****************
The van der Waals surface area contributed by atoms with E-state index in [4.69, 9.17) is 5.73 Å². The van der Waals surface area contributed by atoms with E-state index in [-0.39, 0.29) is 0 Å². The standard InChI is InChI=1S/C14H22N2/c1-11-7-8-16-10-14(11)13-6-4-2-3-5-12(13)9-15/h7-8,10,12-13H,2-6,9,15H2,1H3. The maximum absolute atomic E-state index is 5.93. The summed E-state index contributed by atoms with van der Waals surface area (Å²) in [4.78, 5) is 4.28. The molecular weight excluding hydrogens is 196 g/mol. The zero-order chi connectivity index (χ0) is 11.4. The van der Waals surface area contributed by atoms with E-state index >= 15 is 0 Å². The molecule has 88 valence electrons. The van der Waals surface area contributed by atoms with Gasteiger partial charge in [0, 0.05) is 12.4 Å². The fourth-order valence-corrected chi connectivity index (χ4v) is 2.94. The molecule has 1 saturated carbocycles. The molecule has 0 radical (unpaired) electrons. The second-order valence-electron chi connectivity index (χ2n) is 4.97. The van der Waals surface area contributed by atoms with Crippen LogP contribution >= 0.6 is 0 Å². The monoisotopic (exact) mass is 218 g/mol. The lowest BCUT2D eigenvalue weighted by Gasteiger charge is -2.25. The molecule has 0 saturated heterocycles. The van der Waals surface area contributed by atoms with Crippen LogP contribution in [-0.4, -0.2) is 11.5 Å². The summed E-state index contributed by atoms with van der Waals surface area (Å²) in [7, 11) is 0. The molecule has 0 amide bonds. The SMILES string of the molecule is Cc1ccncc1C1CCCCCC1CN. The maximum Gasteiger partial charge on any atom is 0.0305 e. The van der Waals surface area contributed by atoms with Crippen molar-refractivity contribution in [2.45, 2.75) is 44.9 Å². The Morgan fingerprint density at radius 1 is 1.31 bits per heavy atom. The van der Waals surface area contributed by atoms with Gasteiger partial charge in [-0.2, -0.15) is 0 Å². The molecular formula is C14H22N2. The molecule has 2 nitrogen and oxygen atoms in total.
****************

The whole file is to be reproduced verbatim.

The van der Waals surface area contributed by atoms with E-state index in [4.69, 9.17) is 5.73 Å². The van der Waals surface area contributed by atoms with E-state index in [-0.39, 0.29) is 0 Å². The standard InChI is InChI=1S/C14H22N2/c1-11-7-8-16-10-14(11)13-6-4-2-3-5-12(13)9-15/h7-8,10,12-13H,2-6,9,15H2,1H3. The maximum absolute atomic E-state index is 5.93. The summed E-state index contributed by atoms with van der Waals surface area (Å²) in [4.78, 5) is 4.28. The molecular weight excluding hydrogens is 196 g/mol. The zero-order chi connectivity index (χ0) is 11.4. The van der Waals surface area contributed by atoms with E-state index >= 15 is 0 Å². The molecule has 88 valence electrons. The van der Waals surface area contributed by atoms with Gasteiger partial charge in [0, 0.05) is 12.4 Å². The fourth-order valence-corrected chi connectivity index (χ4v) is 2.94. The molecule has 1 saturated carbocycles. The molecule has 0 radical (unpaired) electrons. The second-order valence-electron chi connectivity index (χ2n) is 4.97. The van der Waals surface area contributed by atoms with Crippen LogP contribution >= 0.6 is 0 Å². The monoisotopic (exact) mass is 218 g/mol. The lowest BCUT2D eigenvalue weighted by Gasteiger charge is -2.25. The molecule has 0 saturated heterocycles. The van der Waals surface area contributed by atoms with Crippen LogP contribution in [-0.4, -0.2) is 11.5 Å². The summed E-state index contributed by atoms with van der Waals surface area (Å²) in [7, 11) is 0. The molecule has 0 amide bonds. The SMILES string of the molecule is Cc1ccncc1C1CCCCCC1CN. The maximum Gasteiger partial charge on any atom is 0.0305 e. The van der Waals surface area contributed by atoms with Crippen molar-refractivity contribution in [2.45, 2.75) is 44.9 Å². The Morgan fingerprint density at radius 1 is 1.31 bits per heavy atom. The van der Waals surface area contributed by atoms with Gasteiger partial charge in [-0.2, -0.15) is 0 Å². The molecular formula is C14H22N2. The molecule has 2 nitrogen and oxygen atoms in total.